Pages Menu
TwitterRssFacebookYouTube

Categories Menu

Posted on Jul 14, 2008 in Tactics101, War College

Tactics 101:028 – Commander’s Guidance

By Rick Baillergeon and John Sutherland

What form should it take?
As in anything there is nothing like receiving direction in person – straight from the commander! Thus, most commanders will give their guidance verbally. To do this, commanders may utilize a simple fill-in the blank checklist (which he constructs during visualization and the mission analysis brief) to talk from. The commander need not be a great orator to deliver an effective guidance. He simply must be clear, direct, and understood by his staff. One technique to ensure the staff understands his guidance is for staff to quickly back brief the commander on what he said following the guidance. Obviously, this takes time and time is precious, but ensuring the staff understands the guidance is as they say – PRICELESS!

Another technique the commander may utilize (not as effective) is to issue a written guidance to his staff. Perhaps, for various reasons the commander can not or does not like to issue verbal guidance. If that is the case, a written guidance to the staff is truly better than no guidance at all.

Subscribe Today

Of course, the best of both worlds is for the commander to issue a verbal guidance and additionally formulate a written guidance stressing his key points. This does place some time demands on the commander and many commanders do not want to craft a written guidance. Again, this is personality dependent.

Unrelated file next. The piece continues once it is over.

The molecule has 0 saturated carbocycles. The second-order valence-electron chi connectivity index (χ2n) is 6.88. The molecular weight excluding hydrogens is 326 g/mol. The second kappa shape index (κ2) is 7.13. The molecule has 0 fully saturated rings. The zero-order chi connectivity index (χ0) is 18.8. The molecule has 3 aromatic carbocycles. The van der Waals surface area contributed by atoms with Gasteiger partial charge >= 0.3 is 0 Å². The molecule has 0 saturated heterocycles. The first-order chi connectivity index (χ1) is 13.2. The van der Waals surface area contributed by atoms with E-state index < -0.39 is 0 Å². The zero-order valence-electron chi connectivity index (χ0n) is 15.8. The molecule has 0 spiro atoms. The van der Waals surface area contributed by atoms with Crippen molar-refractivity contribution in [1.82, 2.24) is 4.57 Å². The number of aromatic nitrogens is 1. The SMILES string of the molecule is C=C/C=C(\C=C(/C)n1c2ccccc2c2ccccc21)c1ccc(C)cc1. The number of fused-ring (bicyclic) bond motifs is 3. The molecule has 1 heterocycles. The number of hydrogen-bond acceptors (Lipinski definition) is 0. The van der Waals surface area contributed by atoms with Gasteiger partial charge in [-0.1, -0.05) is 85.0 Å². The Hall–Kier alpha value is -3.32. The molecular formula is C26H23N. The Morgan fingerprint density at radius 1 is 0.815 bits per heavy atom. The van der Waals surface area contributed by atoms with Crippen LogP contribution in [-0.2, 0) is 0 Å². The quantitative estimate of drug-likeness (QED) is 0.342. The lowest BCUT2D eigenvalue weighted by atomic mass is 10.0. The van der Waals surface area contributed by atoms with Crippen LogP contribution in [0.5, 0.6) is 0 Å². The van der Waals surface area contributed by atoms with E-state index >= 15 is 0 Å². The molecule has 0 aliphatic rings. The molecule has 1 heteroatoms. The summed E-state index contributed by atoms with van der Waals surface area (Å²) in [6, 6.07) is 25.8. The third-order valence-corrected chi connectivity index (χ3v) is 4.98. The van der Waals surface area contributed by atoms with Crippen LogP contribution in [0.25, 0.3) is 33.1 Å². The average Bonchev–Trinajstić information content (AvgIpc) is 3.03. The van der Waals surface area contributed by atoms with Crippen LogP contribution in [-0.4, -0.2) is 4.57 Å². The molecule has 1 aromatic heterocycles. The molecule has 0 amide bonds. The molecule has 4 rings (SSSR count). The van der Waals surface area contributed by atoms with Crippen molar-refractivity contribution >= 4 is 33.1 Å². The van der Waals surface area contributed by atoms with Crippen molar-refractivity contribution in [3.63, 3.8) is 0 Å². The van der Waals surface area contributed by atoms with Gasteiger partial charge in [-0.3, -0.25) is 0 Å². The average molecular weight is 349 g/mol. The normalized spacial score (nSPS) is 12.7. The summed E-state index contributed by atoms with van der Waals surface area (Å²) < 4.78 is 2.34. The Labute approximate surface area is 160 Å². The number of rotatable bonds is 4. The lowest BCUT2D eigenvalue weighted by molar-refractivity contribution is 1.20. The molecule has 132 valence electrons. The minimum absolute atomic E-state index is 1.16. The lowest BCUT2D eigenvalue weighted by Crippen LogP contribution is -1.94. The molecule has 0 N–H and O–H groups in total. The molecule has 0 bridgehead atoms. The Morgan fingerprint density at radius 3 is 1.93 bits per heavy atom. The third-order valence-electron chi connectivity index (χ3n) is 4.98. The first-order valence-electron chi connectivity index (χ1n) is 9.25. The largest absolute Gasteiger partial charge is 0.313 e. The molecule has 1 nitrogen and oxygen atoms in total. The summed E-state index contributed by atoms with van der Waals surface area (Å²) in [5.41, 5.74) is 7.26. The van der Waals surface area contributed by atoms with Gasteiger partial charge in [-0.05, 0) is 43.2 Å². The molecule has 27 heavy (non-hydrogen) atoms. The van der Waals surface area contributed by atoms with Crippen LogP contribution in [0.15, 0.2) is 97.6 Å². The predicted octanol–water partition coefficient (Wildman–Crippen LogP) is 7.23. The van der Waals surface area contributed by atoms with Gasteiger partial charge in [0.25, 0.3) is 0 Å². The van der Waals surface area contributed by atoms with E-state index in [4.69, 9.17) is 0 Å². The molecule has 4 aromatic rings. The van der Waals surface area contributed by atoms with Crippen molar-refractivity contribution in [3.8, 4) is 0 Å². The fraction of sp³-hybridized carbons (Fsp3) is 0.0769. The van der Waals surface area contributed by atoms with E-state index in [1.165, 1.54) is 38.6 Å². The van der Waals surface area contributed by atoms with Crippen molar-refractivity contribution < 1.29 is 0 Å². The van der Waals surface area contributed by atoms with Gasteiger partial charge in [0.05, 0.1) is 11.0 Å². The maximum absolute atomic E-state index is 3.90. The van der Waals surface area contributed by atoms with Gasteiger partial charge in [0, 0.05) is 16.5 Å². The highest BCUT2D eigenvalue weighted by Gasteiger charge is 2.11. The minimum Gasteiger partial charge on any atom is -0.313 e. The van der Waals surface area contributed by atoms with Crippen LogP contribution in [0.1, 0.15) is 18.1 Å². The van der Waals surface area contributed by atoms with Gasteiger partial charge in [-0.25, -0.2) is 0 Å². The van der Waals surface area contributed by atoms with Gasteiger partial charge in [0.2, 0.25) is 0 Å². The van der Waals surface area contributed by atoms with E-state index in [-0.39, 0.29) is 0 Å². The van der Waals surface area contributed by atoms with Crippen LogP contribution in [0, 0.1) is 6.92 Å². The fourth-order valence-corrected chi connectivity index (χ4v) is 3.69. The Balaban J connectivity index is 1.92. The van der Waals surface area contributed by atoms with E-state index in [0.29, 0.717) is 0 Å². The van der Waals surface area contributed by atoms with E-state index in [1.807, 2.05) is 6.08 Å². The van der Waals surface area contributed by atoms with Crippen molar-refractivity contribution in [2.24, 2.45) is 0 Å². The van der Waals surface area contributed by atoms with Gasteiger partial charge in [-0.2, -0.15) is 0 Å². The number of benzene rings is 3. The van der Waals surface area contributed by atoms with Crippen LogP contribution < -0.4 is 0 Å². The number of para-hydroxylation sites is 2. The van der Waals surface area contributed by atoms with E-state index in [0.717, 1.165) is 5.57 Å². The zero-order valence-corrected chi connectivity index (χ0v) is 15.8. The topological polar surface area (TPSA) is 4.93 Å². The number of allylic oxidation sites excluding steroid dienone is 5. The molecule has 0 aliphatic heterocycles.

To whom is it given?
The main audience for commander’s guidance is of course the unit’s principal staff officers and planners. If at all possible, a unit should try to have subordinate commanders (in a brigade those would the battalion commanders and combat support/combat service support commanders) attend the mission analysis brief and consequently, receive the guidance. The attendance of these commanders enables them to begin collaborative planning and greatly increases their own planning and preparation time.

What is the staff’s role in this process?

Communications in the fieldAs we learned in our old communications courses, the listener is just as important as the speaker in achieving effective communication. With this in mind, the staff plays a crucial role in a unit making commander’s guidance as effective as possible.

There are several things a staff officer can do to assist in achieving this. These include: 1) Be attentive. This may seem like a no-brainer, but at 1 A.M. with little sleep this can be a significant task. 2) Take notes. A good staff officer takes notes and knows how to accurately take notes. Again, little sleep and fatigue can take a toll on the memory. 3) Ask questions. Remember the old adage, “The only dumb question is the one that is not asked.” Well, that rings true in receiving guidance. If a staff officer does not understand something the commander told them; then he needs to ask the commander to clarify. A staff officer who does not do this is not taking care of the Soldiers on the ground.

[continued on next page]

Pages: 1 2 3 4 5 6 7

Post a Reply

Your email address will not be published. Required fields are marked *

You may use these HTML tags and attributes: <a href="" title=""> <abbr title=""> <acronym title=""> <b> <blockquote cite=""> <cite> <code> <del datetime=""> <em> <i> <q cite=""> <strike> <strong>